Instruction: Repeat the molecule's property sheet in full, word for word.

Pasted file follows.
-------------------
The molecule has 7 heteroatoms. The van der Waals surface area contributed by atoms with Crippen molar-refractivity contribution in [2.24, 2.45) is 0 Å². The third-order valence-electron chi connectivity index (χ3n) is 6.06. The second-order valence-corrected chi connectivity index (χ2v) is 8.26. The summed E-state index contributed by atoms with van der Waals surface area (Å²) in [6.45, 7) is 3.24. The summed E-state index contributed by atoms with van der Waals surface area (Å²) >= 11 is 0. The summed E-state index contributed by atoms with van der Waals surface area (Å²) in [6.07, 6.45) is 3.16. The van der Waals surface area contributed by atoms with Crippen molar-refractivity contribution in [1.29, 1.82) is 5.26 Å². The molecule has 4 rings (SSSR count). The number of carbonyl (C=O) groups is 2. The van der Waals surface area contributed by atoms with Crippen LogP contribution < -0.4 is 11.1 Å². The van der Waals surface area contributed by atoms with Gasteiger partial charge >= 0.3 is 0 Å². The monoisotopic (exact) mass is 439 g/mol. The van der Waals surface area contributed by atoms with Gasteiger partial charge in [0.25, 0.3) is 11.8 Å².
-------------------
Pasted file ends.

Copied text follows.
The molecule has 7 heteroatoms. The van der Waals surface area contributed by atoms with Crippen molar-refractivity contribution in [2.24, 2.45) is 0 Å². The third-order valence-electron chi connectivity index (χ3n) is 6.06. The second-order valence-corrected chi connectivity index (χ2v) is 8.26. The summed E-state index contributed by atoms with van der Waals surface area (Å²) in [6.45, 7) is 3.24. The summed E-state index contributed by atoms with van der Waals surface area (Å²) >= 11 is 0. The summed E-state index contributed by atoms with van der Waals surface area (Å²) in [6.07, 6.45) is 3.16. The van der Waals surface area contributed by atoms with Crippen molar-refractivity contribution in [1.29, 1.82) is 5.26 Å². The molecule has 4 rings (SSSR count). The number of carbonyl (C=O) groups is 2. The van der Waals surface area contributed by atoms with Crippen LogP contribution < -0.4 is 11.1 Å². The van der Waals surface area contributed by atoms with Gasteiger partial charge >= 0.3 is 0 Å². The monoisotopic (exact) mass is 439 g/mol. The van der Waals surface area contributed by atoms with Gasteiger partial charge in [0.25, 0.3) is 11.8 Å².